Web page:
Increasing numbers of applications of GA3 resulted in higher germination percentages, as was observed by Ribeiro et al. (2011), and may be related to seed heterogeneity. Germinability in palms varies considerably as a function of the year that the seeds were collected and among individual seeds (OROZCO-SEGOVIA et al., 2003); seeds from the same lot can demonstrate different degrees of dormancy (BASKIN; BASKIN, 1998). This innate irregularity in overcoming dormancy makes germination studies difficult because the stimuli required to initiate germination can vary greatly (BEWLEY, 1997). As such, the positive effects of the re-application of GA3 may be associated with the asynchronous manner in which dormancy is overcome in each seed lot. With respect to the seeds that demonstrate physiological dormancy, the quantity of GA3 necessary to promote germination will be dependent on the degree of restriction imposed on embryo elongation by the structural characteristics of the endosperm and tegument, which may vary in function for each individual and environmental condition as well as over time (DEBEAUJON; KOORNNEEF, 2000; FINCH-SAVAGE; LEUBNER-METZGER, 2006).

In addition to the differences in the degree of dormancy among seeds of the same lot, the positive effects of the reapplication of GA3 may be related to their endogenous levels of abscisic acid (ABA). ABA is a positive regulator of dormancy induction and a negative regulator of germination (KUCERA et al., 2005; NAMBARA et al., 2010). The seeds in this study were submitted to warm stratification in a humid growth chamber, which could have provoked decreases in ABA levels over time, resulting in variations in the responses of those seeds to GA3. Chien et al. (1998) reported decreases in ABA concentrations in Taxus mairei (Taxodiaceae) seeds during warm stratification, and the same process could have occurred in the A. aculeata seeds tested in the present study. This hypothesis is corroborated by experiments with various other species that have demonstrated that incubating seeds at high temperatures in humid environments overcomes physiological dormancy and increases sensitivity to external applications of GA3 (BASKIN; BASKIN, 1998; FINCH-SAVAGE; LEUBNER-METZGER, 2006). Pérez et al. (2008) reported that removal of the operculum followed by incubation at high temperatures (25-35ºC) resulted in high germination percentages in Pritchardia remota palm seeds. Additionally, high-temperature treatments promoted decreases in ABA levels in the seeds of Elaeis guineensis palms (JIMENEZ et al., 2008), making it an effective treatment for overcoming dormancy in that species (HUSSEY, 1958; REES, 1962). Another factor that should be considered is the diffusion velocity of GA3 to the seed interior. Nagao et al. (1980) observed that gibberellin effectiveness was limited by its ability to penetrate the seed tegument. Slow diffusion would necessarily require longer exposure times or repeated hormone applications at later times, allowing the seeds to absorb sufficient quantities of GA3 to promote germination. As such, the efficiency of the re-application of GA3 might be a reflection of its slow absorption by the seeds.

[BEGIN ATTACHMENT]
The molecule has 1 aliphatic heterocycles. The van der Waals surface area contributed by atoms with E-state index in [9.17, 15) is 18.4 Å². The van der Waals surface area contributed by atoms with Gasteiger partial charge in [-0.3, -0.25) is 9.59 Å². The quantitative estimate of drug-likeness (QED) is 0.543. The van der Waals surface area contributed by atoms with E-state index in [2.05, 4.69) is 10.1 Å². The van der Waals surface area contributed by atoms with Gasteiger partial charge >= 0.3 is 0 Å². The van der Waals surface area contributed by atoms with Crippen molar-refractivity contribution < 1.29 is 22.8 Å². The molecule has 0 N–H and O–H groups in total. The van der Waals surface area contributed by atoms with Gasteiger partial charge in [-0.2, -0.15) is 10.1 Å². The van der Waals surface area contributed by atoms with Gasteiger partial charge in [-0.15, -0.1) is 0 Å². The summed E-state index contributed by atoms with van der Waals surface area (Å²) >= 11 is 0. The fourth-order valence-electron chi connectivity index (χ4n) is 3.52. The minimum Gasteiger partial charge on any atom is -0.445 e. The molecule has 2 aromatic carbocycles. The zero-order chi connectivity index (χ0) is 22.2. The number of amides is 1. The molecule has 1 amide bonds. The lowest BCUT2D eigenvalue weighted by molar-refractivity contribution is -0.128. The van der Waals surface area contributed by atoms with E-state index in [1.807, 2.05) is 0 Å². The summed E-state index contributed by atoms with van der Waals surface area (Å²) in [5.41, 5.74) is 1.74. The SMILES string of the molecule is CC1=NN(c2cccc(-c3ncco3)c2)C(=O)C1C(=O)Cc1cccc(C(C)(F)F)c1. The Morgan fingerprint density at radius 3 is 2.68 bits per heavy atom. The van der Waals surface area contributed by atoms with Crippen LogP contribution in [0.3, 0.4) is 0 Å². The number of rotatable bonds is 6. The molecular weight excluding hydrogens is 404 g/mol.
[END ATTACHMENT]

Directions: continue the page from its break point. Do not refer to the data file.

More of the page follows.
The effects of immersion in auxin solutions (such as IBA) on seed germination have not been well studied, and little is known about the role of auxins in seed germination at the molecular level (KUCERA et al., 2005). However, Jimenez et al. (2008) observed that the levels of indole acetic acid (IAA) in Elaeis guineensis seeds increased considerably during imbibition, suggesting that this hormone plays an important role in germination in that species.

The endosperm has been described as a source of cytokinins that are necessary to promote embryonic cell division (KUCERA et al., 2005). A number of studies have provided evidence that cytokinins, like gibberellins, might aid in overcoming ABA-imposed inhibition (FOUNTAIN; BEWLEY, 1976), so that in some species, the simple use of cytokinins is sufficient to overcome seed dormancy (KUCERA et al., 2005). On the other hand, immersion in BAP did not result in increased germination in Euterpe edulis (ROBERTO; HABERMANN, 2010) and Bactris gasipaes (VILLALOBOS et al., 1992) palms, as was observed in A. aculeata in the present study.

The present experiments resulted in even higher deterioration levels (34.8%), which might be related to the effects of the weekly immersions to which the seeds were submitted. These results highlight the importance of additional studies concerning microbial control in perfecting the propagation technologies for A. aculeata.

 

Conclusion

The immersion of A. aculeata seeds in 2000 or 5000 mg L-1 GA3 and the removal of the opercular tegument result in increased germination.

The positive effects of immersion in GA3 tended to increase with increasing numbers of applications.

Exposure to IBA and BAP was ineffective in promoting the germination of A. aculeata seeds.

 

Acknowledgements

The authors would like to thank the Financier of Studies and Projects (Finep) for their financial support (Project Research, development and innovation in palm trees for oil production and economic utilization of co-products and waste - Propalma) and the Foundation for Research Support of the State of Minas Gerais (Fapemig) by Scientific Initiation and Productivity Incentive Research grants.

 

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Received on March 17, 2012
Accepted on July 3, 2012

 

 

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* Author for correspondence. E-mail: tuliogsoliveira@gmail.com